Trial division Primality

  • #1

Main Question or Discussion Point

Greetings,

This is very simple, and obviously i'm missing something trivial, but I still don't get it.

An algorithm is said to run in polynomial time if it runs in O(n^K) time.

That's why dijkstra for example, who runs in O(V^2), runs in polynomial time.

That said, my doubt is the following:
If a brute-force trial division primality check algorithm, runs in O(n^(1/2)), why it isn't considered in polynomial time?

Thanks beforehands,
Mourinho
 

Answers and Replies

  • #2
Hurkyl
Staff Emeritus
Science Advisor
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The running time of an algorithm is usually expressed in terms of the size of the input data.

If you want to test N for primality, the amount of data you need to need to give your algorithm is O(log N). (e.g. if your algorithm works in base 10, the size of the input is the number of decimal digits it takes to write N, so the input size is (log N) / log(10))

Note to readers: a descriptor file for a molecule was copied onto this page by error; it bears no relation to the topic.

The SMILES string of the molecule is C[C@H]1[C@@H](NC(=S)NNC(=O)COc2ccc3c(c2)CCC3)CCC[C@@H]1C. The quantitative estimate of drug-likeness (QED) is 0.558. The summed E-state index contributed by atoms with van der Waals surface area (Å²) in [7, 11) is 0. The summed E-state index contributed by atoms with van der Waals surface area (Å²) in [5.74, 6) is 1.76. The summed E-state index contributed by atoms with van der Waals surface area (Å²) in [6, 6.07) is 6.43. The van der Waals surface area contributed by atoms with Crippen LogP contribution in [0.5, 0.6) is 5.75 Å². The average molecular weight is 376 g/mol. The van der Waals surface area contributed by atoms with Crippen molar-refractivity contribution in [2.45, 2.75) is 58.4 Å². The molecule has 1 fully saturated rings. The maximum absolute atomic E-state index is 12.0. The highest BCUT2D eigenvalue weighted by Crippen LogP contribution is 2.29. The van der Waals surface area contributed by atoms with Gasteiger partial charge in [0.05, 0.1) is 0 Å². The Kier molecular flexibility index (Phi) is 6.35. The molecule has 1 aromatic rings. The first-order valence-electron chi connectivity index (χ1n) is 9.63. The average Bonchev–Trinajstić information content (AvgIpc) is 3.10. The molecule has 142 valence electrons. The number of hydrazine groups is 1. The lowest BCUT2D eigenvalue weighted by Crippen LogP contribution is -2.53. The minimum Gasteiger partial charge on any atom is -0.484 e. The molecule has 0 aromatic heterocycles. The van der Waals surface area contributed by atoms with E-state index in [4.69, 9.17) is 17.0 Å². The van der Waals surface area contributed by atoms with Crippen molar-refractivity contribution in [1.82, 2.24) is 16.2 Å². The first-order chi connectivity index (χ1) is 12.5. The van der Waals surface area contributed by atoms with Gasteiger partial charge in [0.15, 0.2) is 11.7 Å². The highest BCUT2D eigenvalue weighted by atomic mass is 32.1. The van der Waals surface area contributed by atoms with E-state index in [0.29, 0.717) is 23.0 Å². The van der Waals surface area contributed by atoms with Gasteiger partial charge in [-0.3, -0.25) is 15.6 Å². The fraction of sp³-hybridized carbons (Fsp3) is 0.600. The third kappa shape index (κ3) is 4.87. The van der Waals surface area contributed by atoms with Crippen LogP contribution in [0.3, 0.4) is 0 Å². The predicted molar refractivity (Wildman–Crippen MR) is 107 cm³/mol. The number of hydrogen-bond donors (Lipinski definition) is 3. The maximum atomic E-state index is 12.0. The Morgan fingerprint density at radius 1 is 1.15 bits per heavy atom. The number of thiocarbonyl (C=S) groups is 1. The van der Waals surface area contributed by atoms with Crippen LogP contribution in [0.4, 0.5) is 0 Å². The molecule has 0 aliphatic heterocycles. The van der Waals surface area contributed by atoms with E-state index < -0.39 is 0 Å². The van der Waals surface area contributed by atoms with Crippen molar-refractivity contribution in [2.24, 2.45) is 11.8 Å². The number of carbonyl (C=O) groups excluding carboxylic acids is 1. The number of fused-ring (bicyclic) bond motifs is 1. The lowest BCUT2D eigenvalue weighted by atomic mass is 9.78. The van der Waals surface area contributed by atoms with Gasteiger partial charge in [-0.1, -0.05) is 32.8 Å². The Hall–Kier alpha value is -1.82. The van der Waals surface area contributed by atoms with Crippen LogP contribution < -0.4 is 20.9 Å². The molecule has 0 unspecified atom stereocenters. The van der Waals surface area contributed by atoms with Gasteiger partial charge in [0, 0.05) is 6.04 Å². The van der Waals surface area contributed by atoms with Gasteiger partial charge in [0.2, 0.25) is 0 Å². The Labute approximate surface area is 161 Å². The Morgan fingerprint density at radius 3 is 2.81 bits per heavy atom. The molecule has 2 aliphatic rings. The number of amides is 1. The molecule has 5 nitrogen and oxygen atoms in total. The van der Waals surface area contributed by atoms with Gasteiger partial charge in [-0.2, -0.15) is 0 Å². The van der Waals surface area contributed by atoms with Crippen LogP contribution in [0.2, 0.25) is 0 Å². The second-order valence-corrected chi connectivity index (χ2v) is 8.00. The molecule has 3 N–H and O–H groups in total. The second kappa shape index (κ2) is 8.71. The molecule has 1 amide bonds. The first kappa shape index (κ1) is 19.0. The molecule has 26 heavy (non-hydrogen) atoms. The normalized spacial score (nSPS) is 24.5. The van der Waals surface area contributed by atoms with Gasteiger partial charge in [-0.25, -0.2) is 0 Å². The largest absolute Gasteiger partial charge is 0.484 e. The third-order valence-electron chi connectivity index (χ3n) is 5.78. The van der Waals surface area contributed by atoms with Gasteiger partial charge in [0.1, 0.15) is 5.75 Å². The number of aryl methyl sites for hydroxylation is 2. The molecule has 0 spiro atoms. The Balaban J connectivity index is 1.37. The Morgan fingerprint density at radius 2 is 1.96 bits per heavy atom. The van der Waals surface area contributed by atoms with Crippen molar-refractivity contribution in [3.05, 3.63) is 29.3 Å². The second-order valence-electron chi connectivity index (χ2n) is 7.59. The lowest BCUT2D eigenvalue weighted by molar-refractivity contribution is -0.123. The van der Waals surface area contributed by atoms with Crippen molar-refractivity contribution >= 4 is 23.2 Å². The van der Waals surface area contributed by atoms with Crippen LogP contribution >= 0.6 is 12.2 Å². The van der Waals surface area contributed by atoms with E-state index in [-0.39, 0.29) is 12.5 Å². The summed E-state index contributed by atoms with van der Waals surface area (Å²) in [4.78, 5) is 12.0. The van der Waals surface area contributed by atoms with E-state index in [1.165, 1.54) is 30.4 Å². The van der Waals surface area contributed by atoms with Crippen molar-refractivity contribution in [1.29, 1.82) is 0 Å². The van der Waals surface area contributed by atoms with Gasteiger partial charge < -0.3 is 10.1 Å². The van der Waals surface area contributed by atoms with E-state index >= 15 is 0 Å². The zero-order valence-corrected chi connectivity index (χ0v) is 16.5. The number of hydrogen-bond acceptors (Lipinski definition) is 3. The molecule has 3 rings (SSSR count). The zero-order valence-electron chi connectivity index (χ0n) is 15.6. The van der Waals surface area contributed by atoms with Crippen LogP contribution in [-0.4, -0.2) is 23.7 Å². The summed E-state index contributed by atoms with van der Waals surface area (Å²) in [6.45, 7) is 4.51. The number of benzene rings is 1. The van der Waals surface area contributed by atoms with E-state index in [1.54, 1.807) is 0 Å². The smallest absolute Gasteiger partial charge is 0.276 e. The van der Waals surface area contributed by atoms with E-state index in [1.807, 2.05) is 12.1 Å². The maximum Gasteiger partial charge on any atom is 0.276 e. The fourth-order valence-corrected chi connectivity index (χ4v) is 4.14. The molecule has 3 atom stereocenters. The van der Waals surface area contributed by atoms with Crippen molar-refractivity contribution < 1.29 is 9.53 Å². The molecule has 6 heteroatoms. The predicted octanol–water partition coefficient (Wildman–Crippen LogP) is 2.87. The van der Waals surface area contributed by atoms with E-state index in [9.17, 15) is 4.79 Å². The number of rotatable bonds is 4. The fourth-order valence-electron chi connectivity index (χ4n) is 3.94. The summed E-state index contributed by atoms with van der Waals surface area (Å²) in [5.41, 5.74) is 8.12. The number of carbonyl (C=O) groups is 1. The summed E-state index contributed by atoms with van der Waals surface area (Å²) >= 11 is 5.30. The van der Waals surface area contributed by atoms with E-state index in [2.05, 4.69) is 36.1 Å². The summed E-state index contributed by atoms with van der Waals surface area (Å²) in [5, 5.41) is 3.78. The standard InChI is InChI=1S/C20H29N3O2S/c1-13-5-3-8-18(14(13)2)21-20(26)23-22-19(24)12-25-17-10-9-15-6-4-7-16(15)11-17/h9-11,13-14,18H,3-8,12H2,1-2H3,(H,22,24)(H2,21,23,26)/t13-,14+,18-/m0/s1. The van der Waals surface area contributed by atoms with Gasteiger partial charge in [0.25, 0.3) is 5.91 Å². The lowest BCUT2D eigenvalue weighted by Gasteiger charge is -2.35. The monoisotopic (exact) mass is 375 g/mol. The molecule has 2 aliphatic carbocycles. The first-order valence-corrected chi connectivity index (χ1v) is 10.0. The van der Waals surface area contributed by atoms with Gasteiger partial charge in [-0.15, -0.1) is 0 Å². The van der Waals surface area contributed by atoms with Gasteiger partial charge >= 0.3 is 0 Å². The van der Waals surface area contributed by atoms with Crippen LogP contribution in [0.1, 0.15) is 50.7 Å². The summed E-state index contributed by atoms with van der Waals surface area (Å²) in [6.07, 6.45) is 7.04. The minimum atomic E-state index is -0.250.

So, the size of the input is (log N), and the amount of work necessary is N^(1/2)... which is exponential in the size of the input.



(Of course, it would be accurate to say that the running time is polynomial in N)
 
  • #3
CRGreathouse
Science Advisor
Homework Helper
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The AKS primality test takes O(n6) time* to check if an n-bit number is prime. Trial division takes O(2n/2).

* The exponent depends on the version used. I think the original was O(n12) time and the best versions so far are conjectured to run in O(n4) time.
 

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